ECR Report of the IDS
by Andrea Burfeid-Castellanos |
This year´s IDS started with the first workshop, kindly given by the Early Career Researcher and Keynote, Dr. Kálmán Tapolczai from the Hungarian Bálaton Limnological Institute. After a thorough explanation of the workings of Environmental and DNA metabarcoding, we delved into the DADA2 pipeline, with Kálmán trying to make this pipeline as accessible as possible. The workshop was well attended (ca. 20 people) and an overall success. (Thanks to Kálmán).
During the later ice breaker, we tried to “label” the ECRs with Young ISDR buttons, to make it easier for the coming week to recognise possible winners for the best poster and oral presentation prizes. The food at the ice breaker was delicious, sharing some local foods, fruits (exquisite watermelon) and drinks.
During the meeting a total of 25 ECRs presented their science in a fantastic way. The poster sessions were divided into 3 (one at the Tuesday, one on Thursday coinciding with the second workshop, and one of Friday).
Thursday was the most “ECR-activity heavy” day. We had a ECR-organized workshop on digital diatomology (shared by Dr. Michael Kloster and myself), which was well attended, around 30 participants. Later we had our ECR meeting in which the summary of the ECR activities from the last years were explained to the audience, including the presentation of the new Diatom of the Month leader, Hirak Parikh. We finnished the session with a rather fun networking game that got the audience talking. To crown the evening, and with the help of Dr. Kenta Abe and Dr. Luca Pellegrino, who reserved the space in one of the rare restaurants big enough to host up to 25 people (which later transpired to be 15). I want to apologize that the accessibility of the restaurant was not up to par, although the quality of the food was very good and sponsored by ISDR.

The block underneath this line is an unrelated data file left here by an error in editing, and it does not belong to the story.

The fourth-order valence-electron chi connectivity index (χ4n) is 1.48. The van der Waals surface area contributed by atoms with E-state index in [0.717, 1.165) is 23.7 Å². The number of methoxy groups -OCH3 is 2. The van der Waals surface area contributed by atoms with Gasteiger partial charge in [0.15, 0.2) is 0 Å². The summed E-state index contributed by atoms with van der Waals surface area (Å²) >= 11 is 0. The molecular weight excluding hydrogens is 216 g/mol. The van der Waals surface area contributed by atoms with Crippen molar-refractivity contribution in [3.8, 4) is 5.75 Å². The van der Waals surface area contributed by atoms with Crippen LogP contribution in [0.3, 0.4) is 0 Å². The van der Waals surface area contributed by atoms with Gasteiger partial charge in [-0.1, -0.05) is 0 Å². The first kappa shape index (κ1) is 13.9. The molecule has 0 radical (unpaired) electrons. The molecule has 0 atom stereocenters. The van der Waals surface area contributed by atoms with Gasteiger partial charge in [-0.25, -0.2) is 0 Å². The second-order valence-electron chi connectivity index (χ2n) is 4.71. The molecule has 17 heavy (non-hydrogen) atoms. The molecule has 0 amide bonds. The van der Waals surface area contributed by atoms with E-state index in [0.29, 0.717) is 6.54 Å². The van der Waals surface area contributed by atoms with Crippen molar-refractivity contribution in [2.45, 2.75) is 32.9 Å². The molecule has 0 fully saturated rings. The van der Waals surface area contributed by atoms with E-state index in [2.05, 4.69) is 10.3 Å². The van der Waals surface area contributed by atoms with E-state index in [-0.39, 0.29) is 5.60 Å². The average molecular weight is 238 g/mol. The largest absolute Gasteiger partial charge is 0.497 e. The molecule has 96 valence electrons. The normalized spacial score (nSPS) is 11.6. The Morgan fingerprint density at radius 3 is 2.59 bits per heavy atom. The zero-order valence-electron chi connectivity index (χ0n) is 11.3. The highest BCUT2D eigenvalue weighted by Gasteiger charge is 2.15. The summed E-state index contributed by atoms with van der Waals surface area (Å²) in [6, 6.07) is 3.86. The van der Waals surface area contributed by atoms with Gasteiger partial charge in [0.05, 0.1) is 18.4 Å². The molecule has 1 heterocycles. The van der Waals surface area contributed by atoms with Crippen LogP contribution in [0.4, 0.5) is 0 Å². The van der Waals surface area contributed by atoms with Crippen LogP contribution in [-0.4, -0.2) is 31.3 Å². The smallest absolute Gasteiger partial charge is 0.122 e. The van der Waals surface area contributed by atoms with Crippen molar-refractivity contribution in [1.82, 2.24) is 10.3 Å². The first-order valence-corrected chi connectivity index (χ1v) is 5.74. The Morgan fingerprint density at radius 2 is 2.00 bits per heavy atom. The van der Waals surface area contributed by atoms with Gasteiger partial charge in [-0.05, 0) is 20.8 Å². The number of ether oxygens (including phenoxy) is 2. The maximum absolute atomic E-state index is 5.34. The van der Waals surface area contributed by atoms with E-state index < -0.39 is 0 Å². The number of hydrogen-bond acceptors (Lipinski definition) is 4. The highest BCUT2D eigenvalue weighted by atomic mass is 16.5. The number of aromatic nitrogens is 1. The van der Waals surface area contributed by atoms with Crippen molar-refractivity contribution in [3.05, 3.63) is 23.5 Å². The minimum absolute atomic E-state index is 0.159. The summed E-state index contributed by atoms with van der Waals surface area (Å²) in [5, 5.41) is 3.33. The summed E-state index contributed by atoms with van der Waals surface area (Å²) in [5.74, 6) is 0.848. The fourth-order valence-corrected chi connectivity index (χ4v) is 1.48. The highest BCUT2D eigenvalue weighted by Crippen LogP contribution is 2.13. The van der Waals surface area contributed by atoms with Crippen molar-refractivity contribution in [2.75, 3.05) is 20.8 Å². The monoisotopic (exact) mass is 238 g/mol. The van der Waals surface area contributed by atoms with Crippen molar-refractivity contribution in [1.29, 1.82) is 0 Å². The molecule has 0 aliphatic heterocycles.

On Friday we had the ECR speed-talks. We started with a flash talk of Prof. Dr. Youssef Ouballouk, followed by extraordinary talks by
- Eldrin Arguelles with his Momo story (how fish became fed up with Cymbella janischii)
- Kana Mugikura with Recipies on Cymbella janischii
- Motoki Kayama talking about his life
- Chisato Nakaji talking about her favourite things
- Daichi Mikami talking about his favourite movie
- Xuan Liu presenting herself
- Liangfan Li adding images to his presentation
- Naiwen Hsiao talking about the Flow Cam and Russia
These eight amazing people had only one day to prepare and did incredibly well. The crowning participation was Caroline McKenzies “Diatom Exposé” (well worth a visit on the previous youtube link), which explained the pyrenoid question within the most perfect song.
Finally, at the end of the conference, the prizes were given. This time, the Speed talks were sponsored by Sogensha with the “The Amazing world of Diatoms” book, signed by all the authors. The three best prizes, going to Chisato Nakaji (3rd), Eldrin Arguelles (2nd) and Caroline McKenzie (1st) were also added to some further books coming from the sponsors. Further, we got three best poster and three best oral presentation awards gifted by Koeltz Botanical books, Seibundo books and a token of appreciation in the form of a “diatom design” bottle. The winners were:
- Luca Pellegrino
- Thomas Kiran Marella
- Kotaro Hoshi
- Caroline McKenzie
- Kazuki Sugawara
- Shinra Yoshinaga
I want to thank all of the participants for their bravery in sharing their research in the community for the first time and everyone for coming.
Last, but not least, we would like to thank Ric Jordan, his students and the Local Organizing Committee for all the hours and efforts spent in order to make the meeting the sucess it has been. See you in South Africa!